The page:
Stable Cascade is definitely better than the previous stability AI models like Stable Diffusion XL, and the models from the free offerings they had on their website.

The model is less steerable than DALL-E 3 (although it’s hard to get DALL-E to do something exactly, you can usually get it to have most of the features you want). It’s hard to get it to draw several things at once – for example “Japanese american 150 lbs 5’11” programming on a laptop with a view of orange lisbon rooftops in the background” often only yields the Japanese American, and occasionally the laptop and the orange rooftop. In some cases, the image is noticeably distorted. There is a reason they typically request anime style and a single item in the demos. But it’s a step up from other off the shelf tools, and feels only slightly worse than DALL-E 3, which I pay ~5-10 cents per image for only slightly better images. It also has a lot of extra functionality that can be built upon, so I’m very happy to have this tool. I’d guess it handles some subjects well and others not so much. The text handling is however, significantly worse than DALL-E 3. I haven’t examined how much it censors if at all, but that’s one of the limitations that sometimes cripple reasonable requests for ChatGPT+DALL-E.

Prompt: programming python dual screen 150lb Japanese American male 5’11 42 years old in Lisbon apartment with orange roof gelled side part black hair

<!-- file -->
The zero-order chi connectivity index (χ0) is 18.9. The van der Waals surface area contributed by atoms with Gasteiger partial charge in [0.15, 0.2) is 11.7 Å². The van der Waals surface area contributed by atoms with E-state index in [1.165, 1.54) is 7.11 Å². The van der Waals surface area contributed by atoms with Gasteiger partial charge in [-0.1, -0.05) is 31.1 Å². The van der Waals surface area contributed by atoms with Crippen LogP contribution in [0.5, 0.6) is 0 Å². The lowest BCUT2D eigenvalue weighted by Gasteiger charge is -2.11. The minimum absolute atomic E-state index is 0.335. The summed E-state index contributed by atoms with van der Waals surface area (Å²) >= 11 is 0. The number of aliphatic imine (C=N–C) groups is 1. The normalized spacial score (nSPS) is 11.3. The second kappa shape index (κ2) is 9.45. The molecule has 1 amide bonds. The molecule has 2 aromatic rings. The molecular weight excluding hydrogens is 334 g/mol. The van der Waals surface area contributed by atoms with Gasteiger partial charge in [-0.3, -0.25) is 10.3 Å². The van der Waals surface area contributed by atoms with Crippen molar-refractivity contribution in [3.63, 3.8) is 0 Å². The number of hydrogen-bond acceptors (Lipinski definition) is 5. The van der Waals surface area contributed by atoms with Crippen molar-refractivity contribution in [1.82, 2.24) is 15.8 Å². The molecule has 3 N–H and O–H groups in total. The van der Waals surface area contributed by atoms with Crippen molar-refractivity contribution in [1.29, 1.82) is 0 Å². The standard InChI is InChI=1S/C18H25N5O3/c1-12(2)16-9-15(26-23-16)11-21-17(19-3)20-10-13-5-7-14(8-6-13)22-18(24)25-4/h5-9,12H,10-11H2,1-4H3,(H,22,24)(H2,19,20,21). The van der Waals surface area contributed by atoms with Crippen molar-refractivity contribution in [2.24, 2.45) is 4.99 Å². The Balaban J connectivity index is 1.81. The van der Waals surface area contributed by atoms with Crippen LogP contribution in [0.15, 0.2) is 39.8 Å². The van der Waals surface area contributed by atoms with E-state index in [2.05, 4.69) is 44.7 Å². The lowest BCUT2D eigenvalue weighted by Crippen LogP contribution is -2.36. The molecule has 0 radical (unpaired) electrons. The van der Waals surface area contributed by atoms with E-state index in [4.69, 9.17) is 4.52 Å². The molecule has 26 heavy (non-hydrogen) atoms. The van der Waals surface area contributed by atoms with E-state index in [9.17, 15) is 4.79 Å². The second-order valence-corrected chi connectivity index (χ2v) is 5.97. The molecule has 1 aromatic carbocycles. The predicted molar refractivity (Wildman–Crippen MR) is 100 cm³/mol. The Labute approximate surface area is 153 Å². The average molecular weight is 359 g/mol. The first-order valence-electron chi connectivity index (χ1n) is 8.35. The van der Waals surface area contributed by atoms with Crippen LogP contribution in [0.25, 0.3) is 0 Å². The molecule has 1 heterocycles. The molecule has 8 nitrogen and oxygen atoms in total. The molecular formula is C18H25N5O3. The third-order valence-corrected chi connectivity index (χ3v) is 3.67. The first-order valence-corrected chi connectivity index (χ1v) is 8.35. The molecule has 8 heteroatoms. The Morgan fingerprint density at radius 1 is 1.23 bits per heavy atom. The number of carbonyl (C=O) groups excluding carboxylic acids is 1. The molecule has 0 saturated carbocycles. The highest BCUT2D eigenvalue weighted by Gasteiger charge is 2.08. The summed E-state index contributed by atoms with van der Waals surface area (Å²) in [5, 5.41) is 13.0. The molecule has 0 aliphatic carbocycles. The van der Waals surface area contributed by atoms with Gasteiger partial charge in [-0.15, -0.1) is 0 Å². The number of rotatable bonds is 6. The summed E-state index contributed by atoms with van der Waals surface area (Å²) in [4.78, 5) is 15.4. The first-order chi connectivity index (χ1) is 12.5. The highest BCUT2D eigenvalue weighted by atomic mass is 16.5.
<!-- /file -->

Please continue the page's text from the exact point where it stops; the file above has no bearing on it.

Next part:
Because of the errors it took about two to four hours of tinkering to get it all working. This is longer than anyone would want, and I did other things while waiting for downloads, etc, and doing this, but is typical for me with research githubs, and part of the reason why I am documenting it. In general I liked that the github had the scripts and weights prepared, and none of the errors seemed like total blockers, especially with the issues tab on github if I really got stuck. I hope we see more repos like this from other Open companies ;).

Extra notes

  • You can shift+right click to access the native browser menu to save the image output in the jupyter cells.
  • There are many other demos in the ipynbs.



Default settings allowed me to generate one of the 4 batch-sized models with the big-big model, and then all of the other 20 times I tried, it OOM’d when doing the final A stage. The only way I could work around this was to set the batch size smaller, from 4 to 2. You can edit the line in the ipynb notebook, but you have to also do it in the .yaml config file, or you’ll get some error about shapes.

OutOfMemoryError: CUDA out of memory. Tried to allocate 1.50 GiB. GPU 0 has a total capacty of 23.69 GiB of which 1022.19 MiB is free. Process 4274 has 954.00 MiB memory in use. Including non-PyTorch memory, this process has 18.79 GiB memory in use. Of the allocated memory 14.91 GiB is allocated by PyTorch, and 2.44 GiB is reserved by PyTorch but unallocated. If reserved but unallocated memory is large try setting max_split_size_mb to avoid fragmentation. See documentation for Memory Management and PYTORCH_CUDA_ALLOC_CONF

Redacted Bash history (in case I missed something)

1994 git clone https://github.com/Stability-AI/StableCascade.git
1995 ls
1996 cd StableCascade/
1997 ls
1998 cd inference/
1999 ls
2005 tree ..
2006 pip install requirements.txt
2007 pip install -r requirements.txt
2008 cd ..
2009 pip install -r requirements.txt
2010 ls
2011 cd inference/
2012 ls
2013 emacs readme.md
2020 cd ..
2021 ls
2022 cd models/
2023 ls
2024 emacs download_models.sh
2025 ./download_models.sh essential big-big bfloat16
2040 ./download_models.sh essential small-small bfloat16